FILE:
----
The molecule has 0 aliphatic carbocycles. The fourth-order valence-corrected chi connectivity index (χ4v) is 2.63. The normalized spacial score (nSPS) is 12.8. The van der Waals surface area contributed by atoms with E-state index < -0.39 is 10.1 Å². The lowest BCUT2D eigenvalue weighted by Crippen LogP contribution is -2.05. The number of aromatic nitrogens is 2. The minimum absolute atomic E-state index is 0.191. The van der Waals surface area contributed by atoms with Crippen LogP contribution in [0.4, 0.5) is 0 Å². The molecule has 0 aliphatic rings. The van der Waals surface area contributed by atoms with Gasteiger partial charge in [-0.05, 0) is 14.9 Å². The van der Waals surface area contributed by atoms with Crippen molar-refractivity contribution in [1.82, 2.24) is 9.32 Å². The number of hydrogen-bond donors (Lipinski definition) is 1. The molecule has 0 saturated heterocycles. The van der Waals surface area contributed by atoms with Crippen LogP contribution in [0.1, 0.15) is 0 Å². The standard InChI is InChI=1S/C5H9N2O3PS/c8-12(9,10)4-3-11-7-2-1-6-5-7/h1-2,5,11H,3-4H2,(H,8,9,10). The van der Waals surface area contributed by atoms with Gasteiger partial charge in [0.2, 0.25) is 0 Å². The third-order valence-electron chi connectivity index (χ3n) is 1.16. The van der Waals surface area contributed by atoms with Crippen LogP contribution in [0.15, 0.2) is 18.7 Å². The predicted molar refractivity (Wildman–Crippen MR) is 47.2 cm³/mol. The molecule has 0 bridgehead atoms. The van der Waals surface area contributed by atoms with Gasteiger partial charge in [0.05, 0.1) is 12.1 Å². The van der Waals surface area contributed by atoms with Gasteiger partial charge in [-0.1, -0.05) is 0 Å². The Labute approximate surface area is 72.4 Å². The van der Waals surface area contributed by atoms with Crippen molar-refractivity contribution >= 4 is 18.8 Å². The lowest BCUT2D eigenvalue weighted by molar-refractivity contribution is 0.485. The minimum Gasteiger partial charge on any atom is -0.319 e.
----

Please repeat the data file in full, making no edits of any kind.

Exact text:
The molecule has 0 aliphatic carbocycles. The fourth-order valence-corrected chi connectivity index (χ4v) is 2.63. The normalized spacial score (nSPS) is 12.8. The van der Waals surface area contributed by atoms with E-state index < -0.39 is 10.1 Å². The lowest BCUT2D eigenvalue weighted by Crippen LogP contribution is -2.05. The number of aromatic nitrogens is 2. The minimum absolute atomic E-state index is 0.191. The van der Waals surface area contributed by atoms with Crippen LogP contribution in [0.4, 0.5) is 0 Å². The molecule has 0 aliphatic rings. The van der Waals surface area contributed by atoms with Gasteiger partial charge in [-0.05, 0) is 14.9 Å². The van der Waals surface area contributed by atoms with Crippen molar-refractivity contribution in [1.82, 2.24) is 9.32 Å². The number of hydrogen-bond donors (Lipinski definition) is 1. The molecule has 0 saturated heterocycles. The van der Waals surface area contributed by atoms with Crippen LogP contribution in [0.1, 0.15) is 0 Å². The standard InChI is InChI=1S/C5H9N2O3PS/c8-12(9,10)4-3-11-7-2-1-6-5-7/h1-2,5,11H,3-4H2,(H,8,9,10). The van der Waals surface area contributed by atoms with Gasteiger partial charge in [0.2, 0.25) is 0 Å². The third-order valence-electron chi connectivity index (χ3n) is 1.16. The van der Waals surface area contributed by atoms with Crippen LogP contribution in [0.15, 0.2) is 18.7 Å². The predicted molar refractivity (Wildman–Crippen MR) is 47.2 cm³/mol. The molecule has 0 bridgehead atoms. The van der Waals surface area contributed by atoms with Gasteiger partial charge in [0.05, 0.1) is 12.1 Å². The van der Waals surface area contributed by atoms with Gasteiger partial charge in [-0.1, -0.05) is 0 Å². The Labute approximate surface area is 72.4 Å². The van der Waals surface area contributed by atoms with Crippen molar-refractivity contribution >= 4 is 18.8 Å². The lowest BCUT2D eigenvalue weighted by molar-refractivity contribution is 0.485. The minimum Gasteiger partial charge on any atom is -0.319 e.